Hardcover, 8.75 X 11.75 In. / 176 Pages / Duotone
List Price: $50.00
"There is a weird beauty to these menacing images, a poignant absurdity that cuts through the visual overload of our age.",
- The Village Voice, August 24, 2016
"Photos once meant to be a very straight documentation of the United States now take on life as post-modern art pieces.",
- Mother Jones, May 28, 2016
Also featured by: CNN, The Guardian, Hyperallergic
Edited by Bill McDowell
Introduction by Jock Reynolds
Text by Rosanne Cash and Wendell Berry
Contributions by DJ Hellerman
In Ground, Bill McDowell has assembled a series of "killed" negatives from the FSA archives, many of which have never before been published. These include several photographs from 1936 that Walker Evans had made for Let Us Now Praise Famous Men, the book he published with James Agee. Also included are never before published photographs by Walker Evans, Russell Lee, Ben Shahn, Marion Post Wolcott, John Vachon, Paul Carter, Theodor Jung, Carl Mydans, and Arthur Rothstein.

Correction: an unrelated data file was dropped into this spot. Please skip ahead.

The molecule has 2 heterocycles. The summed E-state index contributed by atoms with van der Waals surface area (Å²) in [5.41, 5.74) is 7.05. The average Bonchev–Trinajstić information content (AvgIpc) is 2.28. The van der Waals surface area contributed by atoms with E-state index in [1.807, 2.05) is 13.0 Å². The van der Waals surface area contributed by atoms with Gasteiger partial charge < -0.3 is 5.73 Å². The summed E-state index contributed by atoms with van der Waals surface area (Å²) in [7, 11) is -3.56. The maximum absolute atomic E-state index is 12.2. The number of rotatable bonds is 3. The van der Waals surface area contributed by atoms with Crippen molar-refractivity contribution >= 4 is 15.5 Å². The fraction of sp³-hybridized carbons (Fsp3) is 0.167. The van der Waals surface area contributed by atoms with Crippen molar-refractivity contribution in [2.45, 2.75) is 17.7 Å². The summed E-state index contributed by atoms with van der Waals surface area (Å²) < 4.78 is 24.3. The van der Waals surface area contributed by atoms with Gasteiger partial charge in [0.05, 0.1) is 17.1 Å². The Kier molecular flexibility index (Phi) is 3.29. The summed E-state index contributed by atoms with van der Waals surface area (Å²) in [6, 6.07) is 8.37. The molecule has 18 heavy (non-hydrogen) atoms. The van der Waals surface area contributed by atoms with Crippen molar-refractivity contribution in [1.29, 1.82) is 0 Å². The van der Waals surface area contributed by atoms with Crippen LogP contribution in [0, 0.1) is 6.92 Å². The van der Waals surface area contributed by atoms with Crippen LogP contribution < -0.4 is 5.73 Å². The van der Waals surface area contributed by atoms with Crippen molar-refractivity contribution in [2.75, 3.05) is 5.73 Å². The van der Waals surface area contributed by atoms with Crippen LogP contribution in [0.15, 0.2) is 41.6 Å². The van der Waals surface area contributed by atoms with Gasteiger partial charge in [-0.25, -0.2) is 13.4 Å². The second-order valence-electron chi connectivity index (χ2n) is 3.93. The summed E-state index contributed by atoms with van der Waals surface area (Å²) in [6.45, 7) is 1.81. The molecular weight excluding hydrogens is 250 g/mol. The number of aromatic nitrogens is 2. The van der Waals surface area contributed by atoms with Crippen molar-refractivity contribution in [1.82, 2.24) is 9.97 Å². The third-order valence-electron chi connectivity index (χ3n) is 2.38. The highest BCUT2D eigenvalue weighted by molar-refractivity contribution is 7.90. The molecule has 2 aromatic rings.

While the book's images document 1930s agriculture and landscapes, they also have been chosen for the manner in which their black hole (created by Roy Stryker's hole punch) abstracts its subjects. McDowell feels that, from a modern viewpoint, the black hole of the "killed" negatives has the appearance of being a contemporary mark, one current with the practice of intervention, alteration, and appropriation. This provides the photographs a temporal duality in which they present the post-Depression era through a contemporary filter. In our continuing struggle to recover from 2008's Great Recession, these photographs speak to now even as they confer on past government programs, race and class, damaged and bountiful land, drought, flood, and exodus.